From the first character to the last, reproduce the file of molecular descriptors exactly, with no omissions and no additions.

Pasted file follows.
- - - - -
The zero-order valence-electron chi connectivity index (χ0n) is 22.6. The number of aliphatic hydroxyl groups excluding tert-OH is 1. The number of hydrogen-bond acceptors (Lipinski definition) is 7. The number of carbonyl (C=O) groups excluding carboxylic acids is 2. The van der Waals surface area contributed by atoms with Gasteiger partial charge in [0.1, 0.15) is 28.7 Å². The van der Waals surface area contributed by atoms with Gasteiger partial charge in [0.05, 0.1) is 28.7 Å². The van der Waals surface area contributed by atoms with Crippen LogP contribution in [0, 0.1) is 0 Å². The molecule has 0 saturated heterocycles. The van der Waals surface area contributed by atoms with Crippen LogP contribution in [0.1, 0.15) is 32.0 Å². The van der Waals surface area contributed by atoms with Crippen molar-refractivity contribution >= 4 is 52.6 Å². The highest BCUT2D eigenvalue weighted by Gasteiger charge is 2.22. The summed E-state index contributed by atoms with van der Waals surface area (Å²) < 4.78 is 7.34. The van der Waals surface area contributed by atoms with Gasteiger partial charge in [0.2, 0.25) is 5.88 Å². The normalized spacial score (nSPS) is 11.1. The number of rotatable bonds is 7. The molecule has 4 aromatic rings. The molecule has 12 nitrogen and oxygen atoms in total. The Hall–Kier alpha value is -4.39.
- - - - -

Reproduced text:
The zero-order valence-electron chi connectivity index (χ0n) is 22.6. The number of aliphatic hydroxyl groups excluding tert-OH is 1. The number of hydrogen-bond acceptors (Lipinski definition) is 7. The number of carbonyl (C=O) groups excluding carboxylic acids is 2. The van der Waals surface area contributed by atoms with Gasteiger partial charge in [0.1, 0.15) is 28.7 Å². The van der Waals surface area contributed by atoms with Gasteiger partial charge in [0.05, 0.1) is 28.7 Å². The van der Waals surface area contributed by atoms with Crippen LogP contribution in [0, 0.1) is 0 Å². The molecule has 0 saturated heterocycles. The van der Waals surface area contributed by atoms with Crippen LogP contribution in [0.1, 0.15) is 32.0 Å². The van der Waals surface area contributed by atoms with Crippen molar-refractivity contribution >= 4 is 52.6 Å². The highest BCUT2D eigenvalue weighted by Gasteiger charge is 2.22. The summed E-state index contributed by atoms with van der Waals surface area (Å²) < 4.78 is 7.34. The van der Waals surface area contributed by atoms with Gasteiger partial charge in [0.2, 0.25) is 5.88 Å². The normalized spacial score (nSPS) is 11.1. The number of rotatable bonds is 7. The molecule has 4 aromatic rings. The molecule has 12 nitrogen and oxygen atoms in total. The Hall–Kier alpha value is -4.39.